8 ways to build education into your daily life

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  1. Need to brush up on your Microsoft Office skills?  Envious of that colleague who knows every computer shortcut?  Did you know that Excel has thousands of functions?  A number of courses are offered on Lynda.com, an education website that offers video tutorials on everything from Microsoft Word to project management.  If you do not want to shell out the monthly membership fee, check out sites like coursera.org or edx.org. I find the tutorials on Lynda to be very thorough, and probably because it is a paid service.   But other educational sites also offer a great experience.
  2. Interested in what’s going on in the world but can’t afford or don’t want to pay the hefty subscription fee of your city’s newspaper?  Pick up the Economist, a weekly news publication that covers news on four corners of the globe. One year’s subscription works out to be anywhere between $100-$130 depending on where you live.  It also has in-depth analyses of all current events.  It still works out to be cheaper than paying a monthly paper subscription free which can be from $25-$50/month or $300-$600/year at least in my city.
  3. Interested in reading non-fiction? But none of your friends are interested in your books?  Join a meetup.com club in your area that has the same taste in books as you do.
  4. A lover of books?  The New York Review of Books is a great place for book reviews and also additional articles written by some of the best minds in the arts and sciences.  Of course, the writing is fantastic.  Another great website which is linked to Facebook is goodreads.com where you can access book reviews and also post to Facebook which books you are reading. Think of it as a virtual bookshelf.  There are also some book giveaways there, so keep an eye on that.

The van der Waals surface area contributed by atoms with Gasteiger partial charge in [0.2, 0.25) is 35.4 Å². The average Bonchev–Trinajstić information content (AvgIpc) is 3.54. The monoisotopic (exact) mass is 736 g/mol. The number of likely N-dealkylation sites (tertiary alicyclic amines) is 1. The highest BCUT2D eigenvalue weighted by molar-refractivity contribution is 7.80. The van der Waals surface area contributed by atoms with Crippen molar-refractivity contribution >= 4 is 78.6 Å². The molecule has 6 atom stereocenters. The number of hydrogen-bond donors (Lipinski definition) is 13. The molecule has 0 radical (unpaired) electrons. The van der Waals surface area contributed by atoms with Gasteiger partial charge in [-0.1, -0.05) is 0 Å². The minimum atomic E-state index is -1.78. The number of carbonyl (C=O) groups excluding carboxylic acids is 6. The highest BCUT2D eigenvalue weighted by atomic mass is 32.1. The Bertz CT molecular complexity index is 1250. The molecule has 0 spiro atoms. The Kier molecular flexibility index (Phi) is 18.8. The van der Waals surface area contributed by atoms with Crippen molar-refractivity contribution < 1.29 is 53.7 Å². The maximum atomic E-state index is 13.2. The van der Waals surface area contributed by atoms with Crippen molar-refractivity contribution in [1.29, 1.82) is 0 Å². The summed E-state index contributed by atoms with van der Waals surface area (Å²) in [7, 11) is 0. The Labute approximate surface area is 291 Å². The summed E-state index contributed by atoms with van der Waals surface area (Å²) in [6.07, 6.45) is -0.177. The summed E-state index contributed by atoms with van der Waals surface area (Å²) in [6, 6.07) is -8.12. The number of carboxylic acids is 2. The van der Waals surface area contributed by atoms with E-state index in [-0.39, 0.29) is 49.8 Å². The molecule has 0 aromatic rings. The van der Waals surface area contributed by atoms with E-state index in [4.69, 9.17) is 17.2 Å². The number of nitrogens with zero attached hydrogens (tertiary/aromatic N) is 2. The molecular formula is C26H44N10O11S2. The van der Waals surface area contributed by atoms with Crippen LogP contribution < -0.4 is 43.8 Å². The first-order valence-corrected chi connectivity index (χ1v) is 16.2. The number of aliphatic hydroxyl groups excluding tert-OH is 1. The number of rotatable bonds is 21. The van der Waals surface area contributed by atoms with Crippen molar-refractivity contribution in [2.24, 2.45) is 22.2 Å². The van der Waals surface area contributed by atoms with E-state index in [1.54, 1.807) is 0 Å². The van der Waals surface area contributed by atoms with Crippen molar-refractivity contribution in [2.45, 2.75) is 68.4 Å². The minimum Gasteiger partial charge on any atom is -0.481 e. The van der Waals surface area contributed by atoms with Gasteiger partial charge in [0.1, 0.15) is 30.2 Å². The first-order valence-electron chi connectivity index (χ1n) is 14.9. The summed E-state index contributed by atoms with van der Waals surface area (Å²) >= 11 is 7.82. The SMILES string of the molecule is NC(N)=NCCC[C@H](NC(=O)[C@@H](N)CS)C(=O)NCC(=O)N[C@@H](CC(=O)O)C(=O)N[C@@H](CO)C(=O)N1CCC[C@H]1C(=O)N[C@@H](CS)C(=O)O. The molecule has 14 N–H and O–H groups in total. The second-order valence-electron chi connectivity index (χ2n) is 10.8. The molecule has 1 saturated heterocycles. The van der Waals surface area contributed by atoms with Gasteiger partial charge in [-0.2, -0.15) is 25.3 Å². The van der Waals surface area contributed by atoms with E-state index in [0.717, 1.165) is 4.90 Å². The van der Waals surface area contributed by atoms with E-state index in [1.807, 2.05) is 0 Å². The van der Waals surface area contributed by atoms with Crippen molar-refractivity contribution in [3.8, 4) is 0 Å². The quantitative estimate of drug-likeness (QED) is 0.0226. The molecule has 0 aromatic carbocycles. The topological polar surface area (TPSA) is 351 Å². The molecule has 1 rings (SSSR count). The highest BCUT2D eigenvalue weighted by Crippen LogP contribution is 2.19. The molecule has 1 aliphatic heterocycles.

5. Want to write better?  They say the best way to become a better writer is to read, read and read.  The New Yorker offers some of the best pieces of writing (fiction and non-fiction) out there and of course the New York  Review of Books. If you are from Canada, you may be familiar with the Walrus, a smart publication with great writing as well and a Canadian flavour.
  6. Are you interested in learning to do non-profit work?   There is a website called charityvillage.com that has workshops and courses for grant/proposal writing in addition to volunteer and job postings all in the non-profit sector. This is is a Canadian website but the courses can be helpful for all interested in non-profit.
  7. Looking for educational activities while stuck on a bus or train for that daily long commute?  Pick up a logic puzzle like KenKen (Sudoku’s underrated cousin) to brush up on your logical deduction skill.  I mention KenKen because I feel KenKen tests your skill in more ways than Sudoku can.  It’s the additional mental math you have to perform that gives the brain a nice workout.  There is a website and also an app with the same name.  I am not sure how familiar people are with these Penny Press Dell puzzles, but they are extremely cheap if you buy their subscription (but expensive individually). They are a collection of logic puzzles (grouping and sequencing games) and number puzzles including both Sudoku and KenKen. Penny Press Dell puzzles have also been recommended for anyone wishing to take the Law School Admissions Test.

 

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